The Law fixes divisions and establishes distinctions, it outlines what defies it, and recognizes a world it both forms and gives duration to; the Law ceaselessly names and enumerates what is outlawed. The Law says its outside. The inaugural gesture of the Law is to exclude its own foundation—sovereignty, violence. But the norm has no sense of foundation. It has no memory, and stays as close as possible to the present, always claiming to be on the side of immanence. Where the Law gives itself a face and honors the sovereignty of what is outside it, the norm is acephalic—headless—and is delighted every time ONE severs the head of some sovereign. The norm has no hieros, no place of its own, but acts invisibly over the entirety of the gridded, edgeless space it distributes. Nothing and no one is excluded from this space, or rejected into an identifiable exteriority. What is called "excluded" is here only a modality of a generalized inclusion. It is therefore no longer anything but a single and same field, homogenous but diffracted into an infinity of nuances, a regime of limitless integration that sets out to maintain the play between forms-of-life at the lowest possible level of intensity. In this space, an ungraspable agency of totalization reigns, dissolving, digesting, absorbing and deactivating all alterity a priori. A process of omnivorous immanentization deploys itself on a planetary scale. The goal: make the world a continuous biopolitical tissue. In the meantime, the norm stands watch.
Under the regime of the norm, nothing is normal and everything must be normalized. What functions here is a positive paradigm of power. The norm produces all that is, insofar as the norm is itself, ONE says, the ens realissimum. Whatever does not belong to its mode of unveiling is not, and whatever is not cannot belong to its mode of unveiling. Under the regime of the norm, negativity is never recognized as such, but reduced to a simple default of the norm, a hole to be taken back up into the biopolitical tissue. Negativity, this power that is not supposed to exist, is quite logically abandoned to a traceless disappearance. Not without reason, since the Imaginary Party is the Outside of the world without Outside, the essential discontinuity lodged at the heart of a world rendered continuous.
58. Empire perceives civil war neither as an affront to its majesty nor as a challenge to its omnipotence. It sees it only as a risk. This explains the pre-emptive counter-revolution Empire has not failed to wage against anyone who might have punctured holes in the biopolitical continuum. Unlike the modern State, Empire does not deny the existence of civil war—instead, it manages it. If it denied it, it would have to do without certain means it needs to steer, or contain, this same civil war. Wherever its networks are insufficiently intrusive, it will ally itself for as long as it takes with some local mafia or even some local guerilla group, on the condition that these parties guarantee they will maintain order in the territory they have been assigned. Nothing is more irrelevant to Empire than the question, "who controls what?"—provided, of course, that control has been established.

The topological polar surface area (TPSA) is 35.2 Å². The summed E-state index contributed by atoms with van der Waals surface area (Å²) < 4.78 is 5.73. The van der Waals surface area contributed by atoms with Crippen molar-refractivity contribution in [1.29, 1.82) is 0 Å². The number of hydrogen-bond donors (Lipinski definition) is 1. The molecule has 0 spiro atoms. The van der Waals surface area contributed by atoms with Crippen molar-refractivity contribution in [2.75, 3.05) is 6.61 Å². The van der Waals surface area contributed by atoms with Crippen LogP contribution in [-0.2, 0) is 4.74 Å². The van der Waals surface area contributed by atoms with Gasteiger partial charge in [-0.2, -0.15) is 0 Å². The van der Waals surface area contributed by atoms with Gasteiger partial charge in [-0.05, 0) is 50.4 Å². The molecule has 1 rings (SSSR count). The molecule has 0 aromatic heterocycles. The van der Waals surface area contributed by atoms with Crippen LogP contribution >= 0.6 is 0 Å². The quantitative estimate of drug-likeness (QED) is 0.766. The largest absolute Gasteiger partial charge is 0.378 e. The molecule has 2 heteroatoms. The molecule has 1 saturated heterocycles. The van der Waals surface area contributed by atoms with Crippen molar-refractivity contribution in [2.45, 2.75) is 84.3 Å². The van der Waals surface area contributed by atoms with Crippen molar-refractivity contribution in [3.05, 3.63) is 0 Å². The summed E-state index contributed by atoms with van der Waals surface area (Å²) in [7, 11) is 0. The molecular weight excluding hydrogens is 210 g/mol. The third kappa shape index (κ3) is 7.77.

62. Imperial sovereignty means that no point of space or time and no element of the biopolitical tissue is safe from intervention. The electronic archiving of the world, today’s generalized traceability, the fact that the means of production are becoming just as much a means of control, the reduction of the juridical edifice to a mere weapon in the arsenal of the norm—all this tends to turn each and every citizen of Empire into a suspect.
72. The sphere of hostility can be reduced only by extending the ethico-political domain of friendship and enmity. This is why Empire has always failed to extend this domain, despite all its protestations in favor of peace. The becoming-real of the Imaginary Party is simply the formation—by contagion—of a plane of consistency where friendships and enmities can freely deploy themselves and make themselves legible to one another.
Translation by Jason Smith